On a recent investor call, the CEO calmly said, “We only have two months of runway left.”

The fact that we were on Zoom couldn’t hide the investors’ reactions — a few faces turned decidedly pale. As an angel investor, I’ve faced variations of this scenario, some more consequential than others. Fortunately, it doesn’t happen often.

Just as airplanes need a runway to be of a minimum length to safely take off and land, startups must have sufficient cash to reach product-market fit. I’m using “runway” as a metaphor to describe how much cash a company has at its disposal to operate before it runs out of money.

A plane’s size and weight dictates how long a runway it requires. Likewise, the amount of cash runway a startup needs varies by what it is doing. A life science company that is looking for FDA approvals usually needs more than a SaaS startup.

It’s critical to determine as accurately as possible the runway you’ll require, adding in contingency funds for unexpected challenges. Otherwise, if your company runs low on cash, you risk a “fire sale” price for the business. Or worse, your company could be forced to cease operations.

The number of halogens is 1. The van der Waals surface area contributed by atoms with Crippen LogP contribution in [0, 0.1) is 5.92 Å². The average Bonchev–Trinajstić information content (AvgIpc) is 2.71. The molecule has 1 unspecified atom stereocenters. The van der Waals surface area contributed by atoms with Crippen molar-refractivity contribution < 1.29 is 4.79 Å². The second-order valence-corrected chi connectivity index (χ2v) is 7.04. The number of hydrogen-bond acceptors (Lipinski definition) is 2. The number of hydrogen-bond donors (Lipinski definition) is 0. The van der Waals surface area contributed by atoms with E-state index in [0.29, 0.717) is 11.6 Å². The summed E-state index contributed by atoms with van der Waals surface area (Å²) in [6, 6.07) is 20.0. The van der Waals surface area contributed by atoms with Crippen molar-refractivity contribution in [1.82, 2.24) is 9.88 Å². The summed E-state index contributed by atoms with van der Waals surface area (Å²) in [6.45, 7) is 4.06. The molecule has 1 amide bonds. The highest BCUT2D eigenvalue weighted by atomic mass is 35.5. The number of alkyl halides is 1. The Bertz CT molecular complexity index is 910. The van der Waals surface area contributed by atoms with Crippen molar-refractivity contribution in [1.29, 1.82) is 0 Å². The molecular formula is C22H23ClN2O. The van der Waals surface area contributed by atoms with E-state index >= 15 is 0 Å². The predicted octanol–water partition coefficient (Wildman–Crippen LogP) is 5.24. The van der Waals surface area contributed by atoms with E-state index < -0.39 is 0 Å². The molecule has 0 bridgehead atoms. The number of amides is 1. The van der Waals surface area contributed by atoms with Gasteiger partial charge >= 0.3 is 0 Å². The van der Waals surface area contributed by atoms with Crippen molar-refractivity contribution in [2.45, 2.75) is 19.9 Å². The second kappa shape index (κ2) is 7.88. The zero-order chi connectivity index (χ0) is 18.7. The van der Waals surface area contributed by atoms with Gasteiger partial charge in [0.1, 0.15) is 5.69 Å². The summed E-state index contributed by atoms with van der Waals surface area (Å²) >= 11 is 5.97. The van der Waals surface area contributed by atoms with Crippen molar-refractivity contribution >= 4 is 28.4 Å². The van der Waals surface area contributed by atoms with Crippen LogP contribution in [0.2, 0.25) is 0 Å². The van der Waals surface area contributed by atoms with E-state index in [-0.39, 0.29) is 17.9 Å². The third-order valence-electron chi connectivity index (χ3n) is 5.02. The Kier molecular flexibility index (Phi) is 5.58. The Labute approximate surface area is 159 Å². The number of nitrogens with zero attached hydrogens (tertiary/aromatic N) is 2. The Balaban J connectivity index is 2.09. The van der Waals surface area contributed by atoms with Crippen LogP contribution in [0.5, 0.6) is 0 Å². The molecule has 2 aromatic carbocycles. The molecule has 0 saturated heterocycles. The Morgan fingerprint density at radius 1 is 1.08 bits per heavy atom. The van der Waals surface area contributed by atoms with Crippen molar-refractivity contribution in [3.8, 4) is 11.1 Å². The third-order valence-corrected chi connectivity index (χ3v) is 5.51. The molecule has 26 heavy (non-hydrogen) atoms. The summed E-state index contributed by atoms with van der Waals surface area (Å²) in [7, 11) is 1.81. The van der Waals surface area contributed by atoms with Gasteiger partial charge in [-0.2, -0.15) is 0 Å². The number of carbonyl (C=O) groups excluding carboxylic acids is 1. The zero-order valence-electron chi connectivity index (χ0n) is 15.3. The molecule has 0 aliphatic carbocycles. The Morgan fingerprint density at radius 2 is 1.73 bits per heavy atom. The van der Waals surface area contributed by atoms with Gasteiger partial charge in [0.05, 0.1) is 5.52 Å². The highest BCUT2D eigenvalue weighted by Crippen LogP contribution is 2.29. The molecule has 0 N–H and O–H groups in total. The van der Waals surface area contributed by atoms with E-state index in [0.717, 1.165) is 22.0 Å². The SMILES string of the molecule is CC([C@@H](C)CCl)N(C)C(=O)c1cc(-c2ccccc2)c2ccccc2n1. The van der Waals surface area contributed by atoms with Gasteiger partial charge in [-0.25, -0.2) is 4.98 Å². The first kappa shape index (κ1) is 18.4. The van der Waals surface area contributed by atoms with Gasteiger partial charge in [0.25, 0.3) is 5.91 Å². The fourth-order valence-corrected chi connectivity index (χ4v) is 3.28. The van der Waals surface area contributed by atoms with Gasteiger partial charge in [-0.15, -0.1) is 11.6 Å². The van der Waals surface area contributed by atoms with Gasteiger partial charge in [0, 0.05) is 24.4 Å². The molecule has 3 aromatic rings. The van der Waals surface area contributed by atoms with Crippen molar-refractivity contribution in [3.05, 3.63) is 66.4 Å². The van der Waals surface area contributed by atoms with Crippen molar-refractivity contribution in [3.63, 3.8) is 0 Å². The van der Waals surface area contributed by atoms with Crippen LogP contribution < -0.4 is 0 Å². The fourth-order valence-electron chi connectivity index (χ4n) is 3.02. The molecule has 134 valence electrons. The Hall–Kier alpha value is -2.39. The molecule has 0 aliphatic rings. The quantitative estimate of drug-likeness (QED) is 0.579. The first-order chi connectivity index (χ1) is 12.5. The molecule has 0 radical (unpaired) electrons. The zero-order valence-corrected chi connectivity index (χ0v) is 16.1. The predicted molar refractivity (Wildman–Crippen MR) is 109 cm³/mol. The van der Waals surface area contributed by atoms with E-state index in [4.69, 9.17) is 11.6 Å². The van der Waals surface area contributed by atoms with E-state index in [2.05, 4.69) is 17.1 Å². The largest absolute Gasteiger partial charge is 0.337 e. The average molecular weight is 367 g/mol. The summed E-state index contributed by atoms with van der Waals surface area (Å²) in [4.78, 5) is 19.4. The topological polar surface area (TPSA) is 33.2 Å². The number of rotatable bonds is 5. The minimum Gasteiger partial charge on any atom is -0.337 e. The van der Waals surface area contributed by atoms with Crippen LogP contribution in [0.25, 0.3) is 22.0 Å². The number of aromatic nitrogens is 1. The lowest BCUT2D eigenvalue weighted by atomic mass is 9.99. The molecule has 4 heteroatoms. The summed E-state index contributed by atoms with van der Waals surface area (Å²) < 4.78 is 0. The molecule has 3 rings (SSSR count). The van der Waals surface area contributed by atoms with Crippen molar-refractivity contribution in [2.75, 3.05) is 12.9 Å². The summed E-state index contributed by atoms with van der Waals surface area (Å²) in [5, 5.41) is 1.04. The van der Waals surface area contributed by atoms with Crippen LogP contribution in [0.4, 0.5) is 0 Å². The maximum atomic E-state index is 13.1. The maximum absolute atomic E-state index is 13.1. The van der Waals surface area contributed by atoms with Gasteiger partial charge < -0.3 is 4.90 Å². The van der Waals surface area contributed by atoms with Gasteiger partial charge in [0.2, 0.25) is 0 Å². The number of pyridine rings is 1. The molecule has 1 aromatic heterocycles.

Here are five ideas to consider and remember when you’re thinking about runway.

Use this simple equation: Divide available cash by monthly expenses, then add offsets such as revenue.

How much runway do you need?

Seed-stage and Series A-stage companies should plan to have at least 12 to 18 months of runway. Put as much cash on hand as possible specifically toward product development or growing revenues so you have more time to ramp up and make significant progress. Being cash-flow positive will benefit your next round of funding or boost your company’s self-reliance.

It’s important to be capital efficient and only use funds to either expand revenue, increase product development or both.

If your company earns one dollar for every dollar spent on growth or product development, it has a capital efficiency ratio of 1:1. Aiming for capital efficiency encourages you to make better business decisions about where to tweak expenses before increasing investments.

A life science company I invested in had contracts with several organizations for specialized chemistry required for product development. Rather than pursue large contracts with each of these organizations, the company gave them smaller contracts, and based on performance, it awarded a larger contract to the firm that delivered the most value.

To calculate how much runway your company requires, you should determine your burn rate: the amount of cash needed to run your business, offset by revenues. Specifically, calculate monthly costs: Think salaries, overhead, capital needs, marketing, R&D costs and other expenses, along with revenues.



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